in corresponding 3ch-sp in the first motif, 1ch, 1dc in the next 4ch-sp) three times, 1ch, sl st in corresponding 3ch-sp in first motif, 1ch, (tr2tog, 2ch, sl st in corresponding corner 5ch-sp in the first motif, 2ch, tr2tog) in next 4ch-sp, *(3ch, 1dc in next 4ch-sp) three times, 3ch, (tr2tog, 5ch, tr2tog) in next 4ch-sp; rep from * once more, 3ch, join with a sl st to the first dc made. Fasten off. Continue to join each motif to the previous one like this until you have a strip of four motifs. You will continue joining each row in the same way until you have 12 rows of four motifs. When joining to two motifs, sl st into the corner of the motif directly above. When joining to three motifs, sl st into the centre where three motifs meet. Weave in the ends with a yarn needle. BORDER Join yarn MC in any 3ch-sp, 1ch and make *1dc in same space, 3ch, make 1tr in dc just made, make 1dc in next 3ch-sp; rep from * around all four sides; work (1dc in the same space, 3ch, 1tr in dc just made) twice, in the corner 5ch-sps, join with a sl st to the first dc made. Fasten off. END Block the shawl into shape by steaming.

Forget-Me-Not Jewellery BY STEFFI GLAVES

Use this pretty floral motif for jewellery, appliqués, and celebrating springtime!

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FORGET-ME-NOT MATERIALS ● Gütterman Hand Quilting Cotton, 100% cotton, 200m/219yds per spool Yarn A: Blue 5765 x 1 spool Yarn B: White 5709 x 1 spool Yarn C: Yellow 758 x 1 spool ● 0.6mm hook ● Fine bead embroidery needle ● Rubber thimble (optional) ● E6000 Glue or two-part epoxy resin ● Ear studs with 7mm flat disc ● Earring butterfly backs ● Nail file or sandpaper ● Small jewellery pliers ● 4mm jump ring YARN ALTERNATIVES You can also use mercerised crochet cotton in thread size 80 for this design. Using the same cotton brand is not essential for the whites of the forget-me-nots; standard sewing thread will look just as good. TENSION Exact tension is not critical for this design.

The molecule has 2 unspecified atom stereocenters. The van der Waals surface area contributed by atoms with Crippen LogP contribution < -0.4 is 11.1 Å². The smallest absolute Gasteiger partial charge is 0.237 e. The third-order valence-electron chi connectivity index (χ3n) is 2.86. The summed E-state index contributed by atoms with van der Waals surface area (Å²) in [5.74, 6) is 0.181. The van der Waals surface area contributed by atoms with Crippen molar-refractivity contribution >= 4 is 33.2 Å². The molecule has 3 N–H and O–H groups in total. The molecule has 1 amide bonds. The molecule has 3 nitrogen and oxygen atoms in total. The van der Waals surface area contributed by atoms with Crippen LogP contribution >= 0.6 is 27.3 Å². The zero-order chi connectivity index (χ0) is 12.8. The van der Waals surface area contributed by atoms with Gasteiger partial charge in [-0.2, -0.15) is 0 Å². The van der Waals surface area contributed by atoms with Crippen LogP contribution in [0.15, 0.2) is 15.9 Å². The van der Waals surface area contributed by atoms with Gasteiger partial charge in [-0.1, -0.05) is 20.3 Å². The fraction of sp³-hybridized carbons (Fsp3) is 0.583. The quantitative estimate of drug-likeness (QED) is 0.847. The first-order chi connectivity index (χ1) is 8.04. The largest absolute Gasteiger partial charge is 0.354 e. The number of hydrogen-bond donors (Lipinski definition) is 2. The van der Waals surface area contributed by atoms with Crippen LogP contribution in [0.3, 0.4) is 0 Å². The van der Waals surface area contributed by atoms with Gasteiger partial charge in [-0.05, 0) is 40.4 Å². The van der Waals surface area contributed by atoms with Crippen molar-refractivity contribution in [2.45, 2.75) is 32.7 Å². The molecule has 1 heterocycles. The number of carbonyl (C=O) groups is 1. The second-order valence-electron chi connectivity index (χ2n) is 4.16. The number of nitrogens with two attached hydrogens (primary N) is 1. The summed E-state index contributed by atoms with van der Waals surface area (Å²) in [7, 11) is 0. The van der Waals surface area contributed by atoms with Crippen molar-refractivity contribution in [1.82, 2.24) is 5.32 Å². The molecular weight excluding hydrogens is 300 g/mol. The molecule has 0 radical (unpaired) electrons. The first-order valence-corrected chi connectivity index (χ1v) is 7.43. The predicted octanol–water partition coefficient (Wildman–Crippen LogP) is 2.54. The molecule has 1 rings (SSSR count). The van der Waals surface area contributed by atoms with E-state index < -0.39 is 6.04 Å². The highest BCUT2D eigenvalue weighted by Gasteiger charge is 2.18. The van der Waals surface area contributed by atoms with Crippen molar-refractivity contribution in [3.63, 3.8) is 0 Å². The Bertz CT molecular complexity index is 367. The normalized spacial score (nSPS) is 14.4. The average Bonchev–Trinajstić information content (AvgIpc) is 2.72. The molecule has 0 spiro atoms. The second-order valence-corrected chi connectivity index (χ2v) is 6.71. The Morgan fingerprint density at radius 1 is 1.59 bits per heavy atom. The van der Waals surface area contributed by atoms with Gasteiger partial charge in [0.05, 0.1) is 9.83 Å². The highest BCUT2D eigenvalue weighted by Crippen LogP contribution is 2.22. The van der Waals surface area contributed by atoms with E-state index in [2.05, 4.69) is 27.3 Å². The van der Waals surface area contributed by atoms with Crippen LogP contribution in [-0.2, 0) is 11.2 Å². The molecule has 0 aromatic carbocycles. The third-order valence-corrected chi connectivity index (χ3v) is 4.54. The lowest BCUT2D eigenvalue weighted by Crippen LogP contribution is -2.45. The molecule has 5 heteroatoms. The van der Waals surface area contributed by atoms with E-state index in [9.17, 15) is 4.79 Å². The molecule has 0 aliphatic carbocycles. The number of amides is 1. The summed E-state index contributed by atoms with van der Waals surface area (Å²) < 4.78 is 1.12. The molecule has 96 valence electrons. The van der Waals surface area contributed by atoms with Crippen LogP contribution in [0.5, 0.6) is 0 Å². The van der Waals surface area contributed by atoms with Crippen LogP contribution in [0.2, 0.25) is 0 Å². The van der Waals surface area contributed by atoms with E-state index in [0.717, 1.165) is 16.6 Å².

MEASUREMENTS The forget-me-not measures approximately 1cm/½in diameter. DESIGNER BIOGRAPHY Steffi is a jewellery designer whose love of crochet came about through her fascination with tiny things and a need to be kept occupied through lengthy bus journeys. Find her on her website at www.steffiglaves.co.uk. FORGET-ME-NOT With yarn C and 0.6mm hook, make an adjustable ring. Rnd 1: 10dc in ring, join with sl st changing to yarn A on last pull through – 10 sts. Rnd 2: *(3ch, 1tr) in same dc, 1ch, (1tr, 3ch, sl st) in next dc, sl st in next dc; rep from * to end – five petals or 10 sts,15ch-sps. Rnd 3: Sl st into Rnd 1, *4dc in next 3ch-sp on Rnd 2, (1dc, 2ch,1dc) in next ch-sp, 4dc in 3ch-sp, sl st in Rnd 1 dc, sl st in next Rnd 1 dc; rep from * to end – 50 sts, 5ch-sps. Sew in and trim ends. START